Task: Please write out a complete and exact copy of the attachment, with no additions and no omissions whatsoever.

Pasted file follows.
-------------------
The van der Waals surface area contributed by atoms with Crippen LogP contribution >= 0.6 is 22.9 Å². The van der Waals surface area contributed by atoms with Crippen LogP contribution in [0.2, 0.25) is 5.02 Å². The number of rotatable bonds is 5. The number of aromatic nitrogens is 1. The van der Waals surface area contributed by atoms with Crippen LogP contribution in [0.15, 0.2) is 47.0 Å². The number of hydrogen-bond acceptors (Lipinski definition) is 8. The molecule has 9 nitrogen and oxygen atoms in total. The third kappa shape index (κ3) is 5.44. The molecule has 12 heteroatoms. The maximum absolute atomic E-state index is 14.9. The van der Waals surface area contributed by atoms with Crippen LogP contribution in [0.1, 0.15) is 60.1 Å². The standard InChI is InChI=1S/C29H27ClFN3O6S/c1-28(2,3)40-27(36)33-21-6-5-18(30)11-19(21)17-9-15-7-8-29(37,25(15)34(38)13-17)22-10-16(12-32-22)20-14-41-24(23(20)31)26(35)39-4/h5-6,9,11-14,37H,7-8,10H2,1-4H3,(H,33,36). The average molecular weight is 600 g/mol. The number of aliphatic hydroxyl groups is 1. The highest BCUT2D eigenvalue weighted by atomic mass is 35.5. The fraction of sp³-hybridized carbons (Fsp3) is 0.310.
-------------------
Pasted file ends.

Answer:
The van der Waals surface area contributed by atoms with Crippen LogP contribution >= 0.6 is 22.9 Å². The van der Waals surface area contributed by atoms with Crippen LogP contribution in [0.2, 0.25) is 5.02 Å². The number of rotatable bonds is 5. The number of aromatic nitrogens is 1. The van der Waals surface area contributed by atoms with Crippen LogP contribution in [0.15, 0.2) is 47.0 Å². The number of hydrogen-bond acceptors (Lipinski definition) is 8. The molecule has 9 nitrogen and oxygen atoms in total. The third kappa shape index (κ3) is 5.44. The molecule has 12 heteroatoms. The maximum absolute atomic E-state index is 14.9. The van der Waals surface area contributed by atoms with Crippen LogP contribution in [0.1, 0.15) is 60.1 Å². The standard InChI is InChI=1S/C29H27ClFN3O6S/c1-28(2,3)40-27(36)33-21-6-5-18(30)11-19(21)17-9-15-7-8-29(37,25(15)34(38)13-17)22-10-16(12-32-22)20-14-41-24(23(20)31)26(35)39-4/h5-6,9,11-14,37H,7-8,10H2,1-4H3,(H,33,36). The average molecular weight is 600 g/mol. The number of aliphatic hydroxyl groups is 1. The highest BCUT2D eigenvalue weighted by atomic mass is 35.5. The fraction of sp³-hybridized carbons (Fsp3) is 0.310.